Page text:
Feature Articles generally include a synopsis as part of the byline. The synopsis provides the reader with information about the content of the text.
What exactly is a poster presentation? A poster presentation combines text and graphics to present your project in a way that is visually interesting and accessible. It allows you to display your work to a large group of other scholars and to talk to and receive feedback from interested viewers.
Poster sessions have been very common in the sciences for some time, and they have recently become more popular as forums for the presentation of research in other disciplines like the social sciences, service learning, the humanities, and the arts.
Poster presentation formats differ from discipline to discipline, but in every case, a poster should clearly articulate what you did, how you did it, why you did it, and what it contributes to your field and the larger field of human knowledge.
What goals should I keep in mind as I construct my poster? You will need to decide on a small number of key points that you want your viewers to take away from your presentation, and you will need to articulate those ideas clearly and concisely. Visual interest and accessiblity. Who will be viewing my poster?
The answer to this question depends upon the context in which you will be presenting your poster. If you are presenting at a conference in your field, your audience will likely contain mostly people who will be familiar with the basic concepts you're working with, field-specific terminology, and the main debates facing your field and informing your research.
This type of audience will probably most interested in clear, specific accounts of the what and the how of your project. If you are presenting in a setting where some audience members may not be as familiar with your area of study, you will need to explain more about the specific debates that are current in your field and to define any technical terms you use.
This audience will be less interested in the specific details and more interested in the what and why of your project—that is, your broader motivations for the project and its impact on their own lives. How do I narrow my project and choose what to put on my poster?
Probably less than you would like! One of the biggest pitfalls of poster presentations is filling your poster with so much text that it overwhelms your viewers and makes it difficult for them to tell which points are the most important.
Viewers should be able to skim the poster from several feet away and easily make out the most significant points.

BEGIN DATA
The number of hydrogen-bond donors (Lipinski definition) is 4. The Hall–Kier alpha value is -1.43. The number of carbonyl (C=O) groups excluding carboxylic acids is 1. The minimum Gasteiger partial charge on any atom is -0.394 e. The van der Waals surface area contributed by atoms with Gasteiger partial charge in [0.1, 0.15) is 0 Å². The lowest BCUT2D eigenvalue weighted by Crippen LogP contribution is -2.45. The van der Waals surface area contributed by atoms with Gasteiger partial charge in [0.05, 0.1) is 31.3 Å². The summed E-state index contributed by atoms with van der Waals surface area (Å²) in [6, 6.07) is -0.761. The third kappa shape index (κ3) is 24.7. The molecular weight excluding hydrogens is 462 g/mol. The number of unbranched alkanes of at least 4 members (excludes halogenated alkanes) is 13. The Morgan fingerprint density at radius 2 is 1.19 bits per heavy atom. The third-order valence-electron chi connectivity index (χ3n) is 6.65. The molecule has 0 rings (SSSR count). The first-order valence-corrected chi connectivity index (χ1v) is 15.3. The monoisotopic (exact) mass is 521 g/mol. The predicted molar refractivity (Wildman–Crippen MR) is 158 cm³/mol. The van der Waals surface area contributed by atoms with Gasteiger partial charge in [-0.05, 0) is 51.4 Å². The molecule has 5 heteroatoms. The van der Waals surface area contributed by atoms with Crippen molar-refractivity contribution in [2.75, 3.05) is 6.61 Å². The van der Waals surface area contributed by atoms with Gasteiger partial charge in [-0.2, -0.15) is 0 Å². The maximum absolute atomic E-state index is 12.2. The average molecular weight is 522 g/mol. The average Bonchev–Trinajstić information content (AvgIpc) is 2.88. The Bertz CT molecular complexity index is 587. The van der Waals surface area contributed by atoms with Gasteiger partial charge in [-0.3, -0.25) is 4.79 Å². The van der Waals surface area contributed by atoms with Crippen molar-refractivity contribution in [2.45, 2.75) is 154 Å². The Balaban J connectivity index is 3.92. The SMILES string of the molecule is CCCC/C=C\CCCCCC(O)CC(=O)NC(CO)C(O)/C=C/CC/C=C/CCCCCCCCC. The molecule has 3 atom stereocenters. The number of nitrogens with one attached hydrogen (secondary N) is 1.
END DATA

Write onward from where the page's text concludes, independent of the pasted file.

The point of a poster is not to list every detail of your project. Rather, it should explain the value of your research project. To do this effectively, you will need to determine your take-home message.
What is the single most important thing you want your audience to understand, believe, accept, or do after they see your poster? Once you have an idea about what that take-home message is, support it by adding some details about what you did as part of your research, how you did it, why you did it, and what it contributes to your field and the larger field of human knowledge.
What kind of information should I include about what I did? This is the raw material of your research: In the sciences, the what of a project is often divided into its hypothesis and its data or results.
In other disciplines, the what is made up of a claim or thesis statement and the evidence used to back it up. Choose a few key pieces of evidence that most clearly illustrate your take-home message. Often a chart, graph, table, photo, or other figure can help you distill this information and communicate it quickly and easily.
What kind of information should I include about how I did it? Include information about the process you followed as you conducted your project. Viewers will not have time to wade through too many technical details, so only your general approach is needed. Interested viewers can ask you for details.
What kind of information should I include about why I did it? Give your audience an idea about your motivation for this project. What real-world problems or questions prompted you to undertake this project? What field-specific issues or debates influenced your thinking?Jul 30, · How to Write Articles.
In this Article: Article Summary Forming Your Idea Researching Your Idea Outlining Your Idea Writing Your Article Finalizing Your Work Community Q&A.
There are a multitude of different types of articles, including news stories, features, profiles, instructional articles, and so 81%(). Wikihow write an article review question.
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